Home | Industry & Reform | Dates for care workers’ pay rises set by Fair Work Commission – nurses still waiting
The Fair Work Commission has determined a date for aged care pay rises. Picture: AAP Image/James Ross

Dates for care workers’ pay rises set by Fair Work Commission – nurses still waiting

The Australian Fair Work Commission has finalised the decision to determine when 250,000 Australian aged care workers will receive a pay increase of up to 14 per cent.

The Commission has confirmed that direct care workers under the aged care, nurses and SCHADS Awards will receive 50 per cent of the increase from 1 January 2025 and another 50 per cent from 1 October 2025.

Indirect care workers, like administration staff, cooks and cleaners, will receive their seven per cent increase in full from 1 January 2025.

The increase, which was announced in March, has been subject to delays due to government funding. The Commission rejected the government's proposal to stagger the pay rise over 18 months, instead opting to deliver the increase in two stages.

Unions have expressed their disappointment at the decision to make workers wait.

Roald Versteeg, Aged & Community Care Providers Association (ACCPA) policy and advocacy general manager, said this although the pay rise is a step forward in recognition for our care workers, the wait is not.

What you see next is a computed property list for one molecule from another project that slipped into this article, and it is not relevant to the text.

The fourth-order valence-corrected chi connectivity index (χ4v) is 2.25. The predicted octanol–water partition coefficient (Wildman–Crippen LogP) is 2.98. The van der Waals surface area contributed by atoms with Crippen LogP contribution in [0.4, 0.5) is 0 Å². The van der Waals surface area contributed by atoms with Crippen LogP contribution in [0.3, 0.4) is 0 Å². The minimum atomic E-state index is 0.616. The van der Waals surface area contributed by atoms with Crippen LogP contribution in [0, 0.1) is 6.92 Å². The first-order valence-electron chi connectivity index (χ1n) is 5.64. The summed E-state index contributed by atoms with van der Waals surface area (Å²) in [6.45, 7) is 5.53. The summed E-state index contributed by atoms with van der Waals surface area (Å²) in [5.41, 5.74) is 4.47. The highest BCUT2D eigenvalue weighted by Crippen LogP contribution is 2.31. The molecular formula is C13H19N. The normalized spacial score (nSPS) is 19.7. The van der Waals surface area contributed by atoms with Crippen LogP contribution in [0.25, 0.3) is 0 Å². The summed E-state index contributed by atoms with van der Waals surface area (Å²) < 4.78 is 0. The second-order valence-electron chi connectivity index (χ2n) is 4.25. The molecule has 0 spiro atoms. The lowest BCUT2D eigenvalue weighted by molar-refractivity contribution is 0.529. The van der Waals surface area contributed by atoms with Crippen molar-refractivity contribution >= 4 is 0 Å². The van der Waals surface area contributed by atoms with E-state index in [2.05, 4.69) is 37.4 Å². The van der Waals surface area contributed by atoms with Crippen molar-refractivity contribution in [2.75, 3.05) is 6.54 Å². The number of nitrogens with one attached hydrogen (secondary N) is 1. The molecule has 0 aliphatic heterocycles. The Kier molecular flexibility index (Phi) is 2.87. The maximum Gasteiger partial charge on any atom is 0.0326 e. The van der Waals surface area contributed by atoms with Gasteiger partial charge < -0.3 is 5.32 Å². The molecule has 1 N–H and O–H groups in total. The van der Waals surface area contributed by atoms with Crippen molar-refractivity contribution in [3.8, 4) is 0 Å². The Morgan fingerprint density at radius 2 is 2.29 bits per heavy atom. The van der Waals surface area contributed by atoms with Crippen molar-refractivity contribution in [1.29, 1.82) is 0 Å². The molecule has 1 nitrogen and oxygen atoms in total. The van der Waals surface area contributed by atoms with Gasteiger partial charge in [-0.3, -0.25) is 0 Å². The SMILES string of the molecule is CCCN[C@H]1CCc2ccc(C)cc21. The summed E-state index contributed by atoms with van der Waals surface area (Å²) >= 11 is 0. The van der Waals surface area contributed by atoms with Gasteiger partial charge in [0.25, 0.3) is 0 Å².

“We [ACCPA] welcome these pay rises as acknowledgment of the wonderful job our workers perform caring for older Australians every day,” Mr Versteeg said.

“Pay rises have played and will continue to play an important part in attracting and retaining workers, in the face of critical shortages across the aged care sector.”

“We [ACCPA] acknowledge the disappointment of workers who will have to wait for increases and the frustration of their employers. The Government informed the Commission that it could not provide the full funding until 1 January 2025 and that the increases had to be in two tranches. The Commission’s decision reflects that submission by the Government.”

“We look forward to seeing the impact on the sector full funding by Government of both Stages 2 and 3 over the coming months and years.”

With minimum care requirements taking effect on October 1 2024, aged care providers will be under pressure to retain employees. The recent increase to minimum wage will provide some relief, however, concerns remain that the delay does not address the current cost-of-living crisis.

The Australian Nursing and Midwifery Federation (ANMF) had campaigned for the wage rises to take effect immediately and for all aged care employees.

ANMF federal secretary Annie Butler expressed the Federation's concern that nurses are still waiting for a determination on when they will receive their pay rise.

“Additional pay increases for enrolled nurses (ENs) and registered nurses (RNs) are still being considered by the FWC in both the Aged Care Work Value Case and a separate Work Value Case made by the ANMF for all employees covered by the Nurses Award 2020.

“The ANMF hopes a result can be achieved quickly so that all nurses working in Australia’s aged care system finally receive a long-awaited and much-deserved increase to award wages,” Ms Butler added.

The wage rise is expected to cost the federal government an estimated $4.8 billion over the next four years, to be funded from a $60 billion contingency reserve.

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